IBM Corp. has developed a rogue wireless LAN access-point (AP) detection tool that can automatically detect the presence of unauthorized APs on large-scale, enterprise networks, the company announced.
Rogue wireless LAN APs are often installed without the knowledge of enterprise information systems departments by employees seeking inexpensive mobility (costing less than US$200) within an office. Analysts estimate that thousands of such devices are installed each month. But detecting them has been difficult because, until recently, network managers had to install wireless LAN sniffer software on a laptop or handheld computer and then physically walk or drive around the building.
IBM's Distributed Wireless Security Auditor uses authorized wireless clients as sensors to detect rogue or unauthorized APs, according to Dave Safford, manager of global security analysis labs at IBM Research. Each client runs a small Linux program that sniffs and detects all access points, reporting their Internet Protocol and Media Access Control (MAC) addresses to a central database.
That database contains the MAC and IP addresses of all authorized APs, making it easy to automatically determine whether a device is a rogue. The auditor package also includes triangulation software, allowing network managers to pinpoint the physical location of unauthorized APs. Safford said the tool could be scaled to monitor large networks from a central point, such as the wireless LANs used in hundreds of facilities operated by a multinational corporation.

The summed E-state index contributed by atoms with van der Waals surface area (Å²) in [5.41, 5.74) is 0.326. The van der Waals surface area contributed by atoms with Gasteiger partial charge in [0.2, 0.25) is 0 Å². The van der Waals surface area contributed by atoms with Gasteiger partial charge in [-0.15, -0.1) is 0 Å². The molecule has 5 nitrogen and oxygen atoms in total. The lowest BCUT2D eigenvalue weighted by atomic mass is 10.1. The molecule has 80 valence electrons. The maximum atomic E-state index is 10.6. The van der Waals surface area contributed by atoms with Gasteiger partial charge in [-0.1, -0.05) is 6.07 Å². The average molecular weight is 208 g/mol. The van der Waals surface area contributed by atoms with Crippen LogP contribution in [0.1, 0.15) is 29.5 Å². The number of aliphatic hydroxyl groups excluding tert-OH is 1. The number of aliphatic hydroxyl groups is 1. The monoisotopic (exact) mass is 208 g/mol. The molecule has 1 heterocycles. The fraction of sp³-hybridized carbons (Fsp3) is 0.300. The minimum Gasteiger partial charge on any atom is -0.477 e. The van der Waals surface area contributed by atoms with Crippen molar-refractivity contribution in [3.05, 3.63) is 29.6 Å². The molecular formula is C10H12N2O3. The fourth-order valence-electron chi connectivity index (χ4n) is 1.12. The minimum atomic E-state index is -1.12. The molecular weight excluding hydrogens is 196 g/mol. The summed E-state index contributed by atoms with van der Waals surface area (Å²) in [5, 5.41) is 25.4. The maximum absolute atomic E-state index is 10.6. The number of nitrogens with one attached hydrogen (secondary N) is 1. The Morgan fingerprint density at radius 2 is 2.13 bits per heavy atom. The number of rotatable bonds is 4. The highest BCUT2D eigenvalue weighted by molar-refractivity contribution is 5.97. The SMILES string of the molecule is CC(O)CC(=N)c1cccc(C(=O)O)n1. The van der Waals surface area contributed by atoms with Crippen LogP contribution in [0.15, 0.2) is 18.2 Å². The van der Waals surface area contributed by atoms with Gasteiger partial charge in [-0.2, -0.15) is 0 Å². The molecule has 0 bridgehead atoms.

The distributed auditor is still undergoing evaluation at IBM's research organization, but a commercial product is expected to be offered within a matter of months. Last year, IBM Research developed a wireless LAN sniffer and fielded it in months, Safford said.
Earlier this month, Alpharetta, Ga.-based AirDefense Inc. introduced a similar rogue AP detection tool coupled with an intrusion-detection system that requires installation of extra APs to act as sensors. Safford said the IBM approach could save companies hardware costs by using wireless clients as the sensors.
Scott Hrastar, chief technology officer of AirDefense, viewed that as a non-issue, saying his company sold an enterprise security system that offers users a "multidimensional intrusion-detection system" that also detects rogue APs. According to Safford, the IBM auditor could also be used as an intrusion detection tool, but its primary focus was on detecting rogue APs.
Craig Mathias, an analyst at Farpoint Group in Ashland, Mass., said that wireless LAN security -- especially the ability to detect rogue APs -- has "become a hot area" and called IBM's approach "interesting."
"But in security, nothing is perfect," he said. "Companies need a comprehensive security framework."